Talk about an impossible choice!
For a while, it looked like Shaun and Morgan’s patient on The Good Doctor Season 4 Episode 4 would have to choose which of her babies would live.
It was a storyline worthy of King Solomon, but fortunately it didn’t come to that.
No mother should have to choose between her children, and Morgan was right that Kensie would instinctively try to save them both if it was possible.
But what Morgan didn’t get was that this was Kensie’s decision to make, not hers.
As usual, Morgan argued against risky procedures that had a strong payoff if they succeeded.
Jordan: I think she made the right choice.
Morgan: She made the only choice any mother would make. She wants to save both her babies.
Jordan: Doesn’t that make it the right choice?
She tried to do the same thing with Claire’s liver patient, but nobody listened to her there either. And in both cases, her turning out to be wrong was surprisingly satisfying.
I also don’t know where Morgan got the idea that Jordan hates authority.
I think she just didn’t like that Jordan was willing to question MORGAN’S decisions. Sure, Jordan is outspoken, but she isn’t disrespectful.
And it’s a good thing she ignored Shaun and encouraged Kensie to think positively, too.
She distracted Kensie from Kensie’s fears, got her believing her children could both live, and probably helped stop the labor.
And on top of that, she wasn’t afraid to tell Shaun she needed more feedback from him when he confronted her about her supposed disdain for authority.
Now maybe she can convince Morgan to butt out, though I don’t think that’s possible.
While some of Morgan’s behavior is due to her inability to do surgery anymore, that doesn’t excuse all of it.
We’ve been finalizing my divorce. We didn’t want to deal with the custody agreement but now that Kellan’s 18 we did it. It’s been over for a long time, but still. It hurts. And I’m pissed at myself and I’m pissed that I just shared all that with the coldest person I know.
Some of it, as she told Park, is just who she is. And while it’s nice she has that self-awareness, it doesn’t make her any easier to take.
Morgan simply isn’t likeable most of the time.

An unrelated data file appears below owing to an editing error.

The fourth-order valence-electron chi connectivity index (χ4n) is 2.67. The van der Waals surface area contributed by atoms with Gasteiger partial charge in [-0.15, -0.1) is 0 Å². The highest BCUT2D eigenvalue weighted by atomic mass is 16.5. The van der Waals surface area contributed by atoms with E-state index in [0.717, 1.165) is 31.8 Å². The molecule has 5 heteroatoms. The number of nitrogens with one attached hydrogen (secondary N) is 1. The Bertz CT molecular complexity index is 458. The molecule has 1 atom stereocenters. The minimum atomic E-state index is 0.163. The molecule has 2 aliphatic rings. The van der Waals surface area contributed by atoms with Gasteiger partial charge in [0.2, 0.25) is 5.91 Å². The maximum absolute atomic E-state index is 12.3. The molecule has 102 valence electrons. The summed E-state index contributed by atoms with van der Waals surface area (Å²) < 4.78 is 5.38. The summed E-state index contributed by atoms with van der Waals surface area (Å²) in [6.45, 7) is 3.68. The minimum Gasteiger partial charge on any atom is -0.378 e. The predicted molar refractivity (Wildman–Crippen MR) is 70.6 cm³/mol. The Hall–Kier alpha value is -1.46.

Occasionally, she’s a good friend to Claire, and her dilemma over her failing ability to use her hands made her temporarily more sympathetic.
But then she starts bossing everyone around and being obnoxious and my tolerance for her goes out the window.
I’ve also never shipped Park/Morgan because she’s worse when she’s trying to one-up him, and so is he.
Park is enjoyable when not in Morgan’s orbit, but insufferable when the two of them start bantering. So them moving in together is NOT good news.
Plus, I thought he was going to Phoenix to be with Kallen as soon as he got the green light after the COVID pandemic began. What happened to that?
Several developments kept my attention far better than those two.
The most compelling: Olivia’s relationship with Andrews.
Did anyone guess he was her uncle? I certainly didn’t!
Andrews: How is it going with your first years?
Shaun: Jordan talks too much and Olivia talks too little. And Olivia has no idea where the jugular vein is.
It made me suspicous of the advice he gave Shaun, though.
When Shaun hyperfocused on it being “unfair” to give Olivia more attention than Jordan, Andrews argued that it wasn’t because she needed that attention to thrive.
But considering she is his niece, isn’t it likely that he also wanted to make sure she got every advantage… even at the expense of the resident who wasn’t related to him?
And Andrews should have known that pushing Shaun to focus on his niece was going to come back to bite him.
Shaun is incapable of either tact or little white lies. So of course he was going to admit sooner or later that Andrews wanted him to focus on Olivia.
Olivia’s reaction was not only understandable, but predictable, and I can’t believe Andrews didn’t see it coming.
I wasn’t sure how I felt about Shaun’s difficulty dealing with the first years’ emotions.
It played into the stereotype that autistic people are incapable of empathy, which is generally untrue. But Shaun taking Glassman’s advice to ask them how they feel literally was so Shaun.
And he did seem to get the hang of it by the end. Giving Olivia a list of things she did right while giving Jordan the feedback she needed demonstrated insight that I don’t think Glassman spoon-fed him.
In any case, I preferred that to the going around in circles he and Lea did over whether or not she should move back in with him.
Maybe if I was a fan of this couple, I’d feel better about this storyline. But Lea doing it because it felt “inevitable” even though she didn’t feel that sense of trust and commitment sounded like a recipe for disaster to me.
Finally, Claire’s storyline solidified my decision: Asher wins the favorite new character award.
He’s assertive, a good diagnostician, unafraid to suggest aggressive treatment… and has a family that doesn’t approve of the path he’s taken in life.
Hasidic Jews don’t often get a starring role on television, and when they do it’s sometimes based on stereotypes. So it’s refreshing to have a character who struggles with his Hasidic faith while having his feet firmly in the secular world.
Hopefully, we’ll learn more about Asher’s past and maybe some of those family members will show up in future episodes.
As for Claire, she was an effective teacher, and as always I loved the way she was able to empathetically connect with her patient.
Billy was an interesting patient, not so much because of his case, but because of his relentless optimism.
That made his story about how he nearly committed suicide after his wife’s death that much more touching.
Thank goodness he woke up from surgery and was able to tell it!
Your turn, Good Doctor fanatics.
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The Good Doctor continues to air on ABC on Mondays at 10 PM EST/PST.